Someone called police with a report of suspicious activity. Two officers in their twenties responded and asked Dylan for his ID. When he did not have it on him, they accompanied him back to the resort where the musicians were staying, and tour staff vouched for him.

The press accounts from AP and CNN quite naturally reached back for Dylan’s own lyrics to emphasize the irony of the event. The famous Dylan, whose garbage was ransacked at one point by one fan looking for interpretive clues to Dylan’s often-cryptic lyrics, had been treated like a complete unknown, just as it says in his song.

The eerie thing to me is that this occurred less than a month after someone in Cambridge, Massachusetts, called the police on the noted African American scholar Henry Louis Gates, who had been trying to get into his own house without his keys. When Gates became combative with the responding officers, he was charged with disorderly conduct − a charge that was later dropped. This incident led to the high-profile “beer summit” between Gates, the arresting officer, and President Obama to discuss the problem of racial profiling.

Fortunately, no beer summit was necessarily to resolve the Dylan matter. One wonders, though, whether the episode will find itself reflected in a song

He Threw It All Away

Thirty years ago, Bob Dylan released a song called “I Threw It All Away,” on his Nashville Skyline album.

“I must have been mad,
I never knew what I had,
Until I threw it all away.”

It’s been a few years since I’ve listened to the song, but it came quickly to mind when I read the account in today’s Star Tribune of the ex-soccer coach sentenced to twelve years in prison for sexually assaulting a teenage girl who played on the team he was coaching. The incidents began when the girl was only 14 and continued for over a year, becoming increasingly graphic and offensive.

At trial, in January 2009, the victim’s emotional testimony brought tears to the eyes of jurors. “I felt I was speaking for girls who didn’t have a voice,” the victim said after the offender, Eric Hawkins, was found guilty.

Hawkins, now 45, was unrepentant, smirking during the victim’s testimony, cursing his former attorney after sentencing, and kicking at the door of the courtroom as he was escorted back to his jail cell by sheriff’s deputies.

Did he kick and curse because he knew he’d thrown it all away?

Thursday, August 13, 2009

Walking the Line at Folsom, 2009

Today National Public Radio aired a disturbing report on the troubled California prison system, focusing on Folsom prison, where the singer Johnny Cash played a famous concert from a makeshift stage in the cafeteria in 1968.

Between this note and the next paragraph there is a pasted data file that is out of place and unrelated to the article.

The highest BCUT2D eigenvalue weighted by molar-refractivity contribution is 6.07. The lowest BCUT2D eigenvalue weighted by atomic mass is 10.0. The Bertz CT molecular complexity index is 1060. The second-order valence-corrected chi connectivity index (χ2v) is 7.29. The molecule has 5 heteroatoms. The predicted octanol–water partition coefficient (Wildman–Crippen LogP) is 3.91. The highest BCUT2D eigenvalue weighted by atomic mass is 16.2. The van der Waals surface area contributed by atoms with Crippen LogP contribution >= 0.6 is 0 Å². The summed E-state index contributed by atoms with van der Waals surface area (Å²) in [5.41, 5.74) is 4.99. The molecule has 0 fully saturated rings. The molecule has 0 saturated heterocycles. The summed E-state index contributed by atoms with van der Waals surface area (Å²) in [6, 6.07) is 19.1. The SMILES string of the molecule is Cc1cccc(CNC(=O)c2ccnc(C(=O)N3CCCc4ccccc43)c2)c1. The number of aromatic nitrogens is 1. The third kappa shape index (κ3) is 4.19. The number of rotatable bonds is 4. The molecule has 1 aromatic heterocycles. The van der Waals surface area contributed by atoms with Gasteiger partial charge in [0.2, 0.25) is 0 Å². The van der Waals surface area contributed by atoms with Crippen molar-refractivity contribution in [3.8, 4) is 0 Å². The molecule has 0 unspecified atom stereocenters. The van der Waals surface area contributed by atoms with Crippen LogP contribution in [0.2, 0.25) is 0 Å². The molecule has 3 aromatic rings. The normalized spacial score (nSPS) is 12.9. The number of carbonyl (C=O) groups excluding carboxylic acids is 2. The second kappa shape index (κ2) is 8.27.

Built to house 1800 inmates, Folsom now holds over 4400 in racially segregated cell blocks, and its once state-of-the art rehabilitation programs have been stripped to the bone. Violence − or the threat of violence − is omnipresent, with 15 to 20 inmate-on-inmate assaults per week.

Health care is deeply problematic. Facilities throughout the California system are under federal receivership because the state let inmate medical care deteriorate to the point that the federal courts found violations of the Eighth Amendment prohibition against cruel and unusual punishment.

The abandonment of any attempt at programming for most inmates contributes to the strikingly high recidivism rate. Seventy five percent of the inmates return to prison within three years of their release.

In its admirably analytic way, NPR offered an informative survey of the policy decisions that have brought Folsom, and the entire California system, to this calamitous state.

• Increased parole sanctions
• Prison time for nonviolent drug offenders
• Elimination of indeterminate sentencing
• 1994’s “3 Strikes” law, which mandated life in prison for a third felony, even if it involved shoplifting

Not surprisingly, these policies led directly to a skyrocketing of the prison population. After holding steady at around 20,000 in the 1960s, 70s, and early 80s, it is now over 167,000.

Growing right along with the prison population − and even lobbying politically for that growth − has been the California Correctional Peace Officers Association. The union has gone from 2,600 officers to 45,000, with salaries that are now so high that one in every 10 officers makes more than $100,000 a year. NPR quoted two recent directors of the state corrections department who asserted that the biggest problem they faced was the political influence of the union.

When will conservative critics who rail against what they claim is heavy-handed and inefficient government intervention in people’s lives turn their attention to the prison-industrial complex?